"As a Catholic health care provider whose mission is to provide holistic and reverent care — care based on respect and compassion — we felt we had no choice but to make every effort to provide the best care possible," he said. "If we didn't, we weren't living out our mission."
Ascension Health leadership also felt it was important to share its story with others. "We hope others will be able to learn from our success," Pryor said, "just as we have learned from others."
The system's complete embrace and understanding of its mission and its relationship to quality care was vital to the success of this initiative, observed Pryor. The mission gave leaders and staff the impetus to strive for ambitious goals despite many unknowns. For example, system and individual hospital leadership dedicated significant resources to the effort without the specific evidence that is typically required for such investments. They did so because it was the right thing to do, Pryor said.
The mission also helped strengthen Ascension Health's safety culture. Frontline caregivers and staff at individual hospitals volunteered time and effort to develop and pilot interventions for specific priority areas and helped build a robust learning infrastructure. Learning collaboratives, in-person meetings, webinars and other electronic communications facilitated the roll out of proven interventions across all hospitals.
Most importantly, Pryor noted, was each hospital's commitment to transparency, which allowed each facility to share its performance on each action priority across the system.
Public and private voices clamor for quality improvement
The Patient Protection and Affordable Care Act provides many opportunities to help providers move forward with their quality improvement efforts, including:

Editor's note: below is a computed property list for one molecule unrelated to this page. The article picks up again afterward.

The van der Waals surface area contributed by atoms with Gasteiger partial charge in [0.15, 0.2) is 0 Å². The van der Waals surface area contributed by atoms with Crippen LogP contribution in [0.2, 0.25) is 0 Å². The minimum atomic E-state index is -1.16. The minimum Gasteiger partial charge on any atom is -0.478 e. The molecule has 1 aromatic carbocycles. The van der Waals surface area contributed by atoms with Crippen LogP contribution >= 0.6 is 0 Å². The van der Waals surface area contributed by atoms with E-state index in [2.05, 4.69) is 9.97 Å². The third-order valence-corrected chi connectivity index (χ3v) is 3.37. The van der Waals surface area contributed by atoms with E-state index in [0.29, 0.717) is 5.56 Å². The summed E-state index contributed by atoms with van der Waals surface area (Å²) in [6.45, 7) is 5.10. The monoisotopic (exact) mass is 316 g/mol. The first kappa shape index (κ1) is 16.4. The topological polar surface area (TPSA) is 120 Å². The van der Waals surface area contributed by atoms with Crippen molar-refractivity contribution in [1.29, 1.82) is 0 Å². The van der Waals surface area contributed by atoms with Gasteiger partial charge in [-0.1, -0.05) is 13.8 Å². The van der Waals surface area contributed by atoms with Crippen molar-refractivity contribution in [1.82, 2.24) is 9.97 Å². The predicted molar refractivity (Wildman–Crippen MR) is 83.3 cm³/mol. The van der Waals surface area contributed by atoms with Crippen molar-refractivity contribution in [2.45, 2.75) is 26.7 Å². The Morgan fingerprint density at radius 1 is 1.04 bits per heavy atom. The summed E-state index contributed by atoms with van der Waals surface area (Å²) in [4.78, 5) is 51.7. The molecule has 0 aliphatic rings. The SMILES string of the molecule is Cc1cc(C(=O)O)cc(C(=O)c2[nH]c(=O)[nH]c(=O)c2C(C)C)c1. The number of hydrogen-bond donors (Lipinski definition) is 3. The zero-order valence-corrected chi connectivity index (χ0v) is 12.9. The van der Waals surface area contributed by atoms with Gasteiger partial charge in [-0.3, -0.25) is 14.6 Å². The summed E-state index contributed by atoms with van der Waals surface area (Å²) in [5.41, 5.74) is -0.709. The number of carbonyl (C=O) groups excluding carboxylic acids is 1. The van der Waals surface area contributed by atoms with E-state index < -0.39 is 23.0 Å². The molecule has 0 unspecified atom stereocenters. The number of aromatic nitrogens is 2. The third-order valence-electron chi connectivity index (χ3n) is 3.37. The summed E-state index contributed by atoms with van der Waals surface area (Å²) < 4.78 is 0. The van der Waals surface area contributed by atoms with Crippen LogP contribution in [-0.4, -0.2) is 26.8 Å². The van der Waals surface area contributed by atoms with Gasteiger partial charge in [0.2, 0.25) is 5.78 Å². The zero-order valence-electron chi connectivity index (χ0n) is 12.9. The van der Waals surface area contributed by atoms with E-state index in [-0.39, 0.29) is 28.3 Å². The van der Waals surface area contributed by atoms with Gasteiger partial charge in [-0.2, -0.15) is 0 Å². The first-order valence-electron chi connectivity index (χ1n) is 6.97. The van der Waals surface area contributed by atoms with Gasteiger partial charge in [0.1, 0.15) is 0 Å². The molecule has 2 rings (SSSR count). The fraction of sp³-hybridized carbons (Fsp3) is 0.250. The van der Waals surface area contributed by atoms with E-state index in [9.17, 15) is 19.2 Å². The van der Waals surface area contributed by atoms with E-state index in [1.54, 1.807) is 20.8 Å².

- The Partnership for Patients initiative, a $1 billion collaborative patient-safety initiative focused on reducing preventable harm and easing transitions of care.
- The National Quality Strategy, which will serve as a tool to help coordinate quality initiatives between public and private partners as well as to leverage and coordinate existing efforts by federal agencies and departments to improve patient care.
- New rules and payment reforms intended to help doctors, hospitals and other providers better coordinate care for Medicare patients through accountable care organizations.
- Payment reforms that will link a portion of Medicare payments to whether hospitals are delivering safer care, using information technology effectively and meeting patient needs. Payment incentives and supports to improve quality and lower costs also will be available to state Medicaid programs.
"With new tools provided by the Affordable Care Act, we can aggressively implement programs that will help hospitals reduce preventable errors," Dr. Donald Berwick, administrator of the Centers for Medicare and Medicaid Services, said in a news release. "We will provide hospitals with incentives to improve the quality of health care, and provide real assistance to medical professionals and hospitals to support their efforts to reduce harm."
Berwick is a keynote speaker at the 2011 Catholic Health Assembly in Atlanta.
The pressure on health care providers to improve quality is not just coming from public policy makers. Private payers and the public also are demanding better quality. A recent poll commissioned by the Robert Wood Johnson Foundation found that more than half of Americans believe the quality of U.S. health care is average at best. On a typical report card scale, 55 percent gave health care quality a C or D grade, and 11 percent gave the quality of care an F.
"The poll is a wake-up call for payers and the health care industry, both of which have been working steadily to improve the quality of care, but need to kick their efforts into overdrive toward accountability," said Dr. Risa Lavizzo-Mourey, president and chief executive of the Robert Wood Johnson Foundation.
— Indu Spugnardi